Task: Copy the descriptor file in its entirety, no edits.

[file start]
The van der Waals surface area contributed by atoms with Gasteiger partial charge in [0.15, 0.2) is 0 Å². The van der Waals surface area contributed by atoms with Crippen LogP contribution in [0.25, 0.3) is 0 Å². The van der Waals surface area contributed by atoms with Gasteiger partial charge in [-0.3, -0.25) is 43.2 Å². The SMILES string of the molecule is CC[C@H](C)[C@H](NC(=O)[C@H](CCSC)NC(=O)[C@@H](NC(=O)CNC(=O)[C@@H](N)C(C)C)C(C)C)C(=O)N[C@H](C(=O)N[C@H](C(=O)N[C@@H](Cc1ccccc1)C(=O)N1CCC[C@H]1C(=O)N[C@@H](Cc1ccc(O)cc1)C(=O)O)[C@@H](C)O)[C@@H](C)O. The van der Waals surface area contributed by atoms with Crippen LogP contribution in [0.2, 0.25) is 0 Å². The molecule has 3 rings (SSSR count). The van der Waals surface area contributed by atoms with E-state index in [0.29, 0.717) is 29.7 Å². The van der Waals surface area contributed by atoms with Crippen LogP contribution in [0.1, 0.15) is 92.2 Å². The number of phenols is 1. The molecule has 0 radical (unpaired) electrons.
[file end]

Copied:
The van der Waals surface area contributed by atoms with Gasteiger partial charge in [0.15, 0.2) is 0 Å². The van der Waals surface area contributed by atoms with Crippen LogP contribution in [0.25, 0.3) is 0 Å². The van der Waals surface area contributed by atoms with Gasteiger partial charge in [-0.3, -0.25) is 43.2 Å². The SMILES string of the molecule is CC[C@H](C)[C@H](NC(=O)[C@H](CCSC)NC(=O)[C@@H](NC(=O)CNC(=O)[C@@H](N)C(C)C)C(C)C)C(=O)N[C@H](C(=O)N[C@H](C(=O)N[C@@H](Cc1ccccc1)C(=O)N1CCC[C@H]1C(=O)N[C@@H](Cc1ccc(O)cc1)C(=O)O)[C@@H](C)O)[C@@H](C)O. The van der Waals surface area contributed by atoms with Crippen LogP contribution in [0.2, 0.25) is 0 Å². The molecule has 3 rings (SSSR count). The van der Waals surface area contributed by atoms with E-state index in [0.29, 0.717) is 29.7 Å². The van der Waals surface area contributed by atoms with Crippen LogP contribution in [0.1, 0.15) is 92.2 Å². The number of phenols is 1. The molecule has 0 radical (unpaired) electrons.